If you have any questions, or to submit an article for consideration, please contact the Straight Spouse Network Communications Director, Janet McMonagle, janet@straightspouse.org

 

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Unreal Reality

Posted by on Jul 17, 2017 in Blog | 7 comments

By Janet McMonagle
Communications Director, Straight Spouse Network

From time to time, the Straight Spouse Network receives requests from media organizations who claim they want to connect with real live straight spouses. They want to tell the stories of our mixed orientation marriages, and feature actual people as part of the story.

These organizations appear to be interested in actually telling our stories. But many times, the story has already been written, and they want to dress it up. The truth of our experiences may or may not survive in their version of our own reality.

To our disappointment, such was the situation when we were contacted by a producer of popular reality show company. The producer had previously established a personal connection with our Facilitator Liaison, Linda Ehle-Callens, who is also our Creative Director/Web manager. Representatives started to informally float the idea for a new docu-series about Straight Spouses. Linda told them that we are so much more than straight wives, and the “club” spans the globe, with men and women of all ages, races, cultures and religions.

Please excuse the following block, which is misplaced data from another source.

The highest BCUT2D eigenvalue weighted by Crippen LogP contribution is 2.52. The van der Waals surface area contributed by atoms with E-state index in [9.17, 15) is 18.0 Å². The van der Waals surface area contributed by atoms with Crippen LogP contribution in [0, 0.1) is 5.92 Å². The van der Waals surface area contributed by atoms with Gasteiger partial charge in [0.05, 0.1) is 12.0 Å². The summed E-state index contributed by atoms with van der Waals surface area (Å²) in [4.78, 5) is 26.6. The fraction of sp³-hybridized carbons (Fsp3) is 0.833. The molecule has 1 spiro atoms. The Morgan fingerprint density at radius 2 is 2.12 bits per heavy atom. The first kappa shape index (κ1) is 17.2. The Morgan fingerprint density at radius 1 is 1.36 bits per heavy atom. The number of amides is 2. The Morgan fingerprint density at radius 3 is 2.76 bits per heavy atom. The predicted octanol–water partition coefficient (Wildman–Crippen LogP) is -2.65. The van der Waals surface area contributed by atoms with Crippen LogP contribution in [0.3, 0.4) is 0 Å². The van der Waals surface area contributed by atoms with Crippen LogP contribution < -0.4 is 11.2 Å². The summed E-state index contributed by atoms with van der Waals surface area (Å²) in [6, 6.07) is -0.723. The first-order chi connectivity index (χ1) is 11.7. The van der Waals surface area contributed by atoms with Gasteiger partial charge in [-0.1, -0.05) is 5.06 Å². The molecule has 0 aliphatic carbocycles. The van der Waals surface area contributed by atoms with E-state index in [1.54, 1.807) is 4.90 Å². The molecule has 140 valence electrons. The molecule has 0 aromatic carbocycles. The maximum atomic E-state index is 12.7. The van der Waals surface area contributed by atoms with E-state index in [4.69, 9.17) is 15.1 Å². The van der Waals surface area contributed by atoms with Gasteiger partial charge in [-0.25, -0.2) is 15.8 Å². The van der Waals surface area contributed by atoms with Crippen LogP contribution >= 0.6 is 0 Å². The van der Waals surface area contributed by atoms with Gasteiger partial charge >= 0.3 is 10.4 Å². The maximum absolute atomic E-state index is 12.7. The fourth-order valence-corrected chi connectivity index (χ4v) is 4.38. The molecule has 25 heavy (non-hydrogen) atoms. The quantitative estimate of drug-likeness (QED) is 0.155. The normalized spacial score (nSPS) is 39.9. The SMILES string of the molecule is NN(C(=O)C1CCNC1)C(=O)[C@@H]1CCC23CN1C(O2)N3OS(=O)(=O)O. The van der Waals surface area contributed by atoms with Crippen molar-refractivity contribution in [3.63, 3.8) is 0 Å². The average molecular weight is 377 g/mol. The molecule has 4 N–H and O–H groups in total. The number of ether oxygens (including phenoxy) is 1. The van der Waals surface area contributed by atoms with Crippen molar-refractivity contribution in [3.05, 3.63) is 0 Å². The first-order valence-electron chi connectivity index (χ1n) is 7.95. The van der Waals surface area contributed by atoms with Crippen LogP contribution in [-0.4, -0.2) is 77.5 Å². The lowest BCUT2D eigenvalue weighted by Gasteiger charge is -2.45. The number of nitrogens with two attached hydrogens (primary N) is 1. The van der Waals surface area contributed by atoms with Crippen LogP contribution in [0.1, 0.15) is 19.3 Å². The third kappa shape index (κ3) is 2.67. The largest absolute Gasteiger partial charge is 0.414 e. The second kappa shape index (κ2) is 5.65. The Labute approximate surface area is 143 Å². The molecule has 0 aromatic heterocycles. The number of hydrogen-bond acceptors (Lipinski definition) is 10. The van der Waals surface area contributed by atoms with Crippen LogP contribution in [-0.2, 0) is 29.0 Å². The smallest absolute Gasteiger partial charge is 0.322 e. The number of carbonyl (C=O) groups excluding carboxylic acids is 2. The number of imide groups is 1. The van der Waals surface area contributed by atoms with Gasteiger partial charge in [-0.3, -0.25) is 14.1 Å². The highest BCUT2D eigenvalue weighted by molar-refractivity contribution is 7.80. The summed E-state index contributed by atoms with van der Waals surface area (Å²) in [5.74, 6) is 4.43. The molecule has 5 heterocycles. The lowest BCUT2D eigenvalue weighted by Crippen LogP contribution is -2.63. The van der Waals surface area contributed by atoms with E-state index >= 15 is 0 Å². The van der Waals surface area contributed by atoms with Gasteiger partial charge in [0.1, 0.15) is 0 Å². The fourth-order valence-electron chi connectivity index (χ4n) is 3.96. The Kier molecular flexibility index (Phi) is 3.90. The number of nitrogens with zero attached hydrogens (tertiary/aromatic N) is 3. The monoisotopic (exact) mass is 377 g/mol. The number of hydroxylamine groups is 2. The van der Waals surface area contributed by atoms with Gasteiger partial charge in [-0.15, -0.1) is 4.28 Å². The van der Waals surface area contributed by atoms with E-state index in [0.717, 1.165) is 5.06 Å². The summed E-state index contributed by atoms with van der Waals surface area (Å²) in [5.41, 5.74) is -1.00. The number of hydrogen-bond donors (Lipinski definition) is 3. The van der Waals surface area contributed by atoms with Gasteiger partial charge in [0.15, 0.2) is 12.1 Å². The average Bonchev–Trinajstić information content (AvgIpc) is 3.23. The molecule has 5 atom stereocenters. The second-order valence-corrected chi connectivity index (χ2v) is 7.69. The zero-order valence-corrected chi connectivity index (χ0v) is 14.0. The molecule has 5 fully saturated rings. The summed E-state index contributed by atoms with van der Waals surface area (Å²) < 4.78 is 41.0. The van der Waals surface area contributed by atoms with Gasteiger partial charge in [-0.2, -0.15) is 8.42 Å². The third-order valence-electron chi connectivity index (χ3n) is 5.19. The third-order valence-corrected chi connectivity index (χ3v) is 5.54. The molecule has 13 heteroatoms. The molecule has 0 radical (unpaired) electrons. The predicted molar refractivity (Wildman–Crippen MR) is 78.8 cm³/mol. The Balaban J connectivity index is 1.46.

Wow. That was REALLY interesting. Representatives of the production company set up a meeting to discuss thenext steps with the Linda, our Executive Director Daphne Callen, and me, the Communications Director.

During our hour-long telephone meeting with the company’s top executives, producers and creative team, we shared our stories and spoke at length of the many situations that straight spouses encounter; divorce, staying married, discovery without disclosure, the increase in spouses of transgender people seeking our support, single parenting, the challenges of raising LGBTQ children, and the often perplexing attitudes of family and friends. They assured us that their idea was not a tawdry “straight wives club” but a more in-depth presentation, such as found in “Born This Way.”

We asked that the Straight Spouse Network be engaged as a consultant, not just a supplier of names and phone numbers or source to research potential cast members. We emphasized that the real reality cannot be scripted by people who have not experienced what we have experienced, and that the Straight Spouse Network input would be needed throughout the project. We also wanted some means of ongoing support for our real people, who would be telling real stories but might encounter the spin of some alternate reality in the name of ratings and social media traffic either during or post production.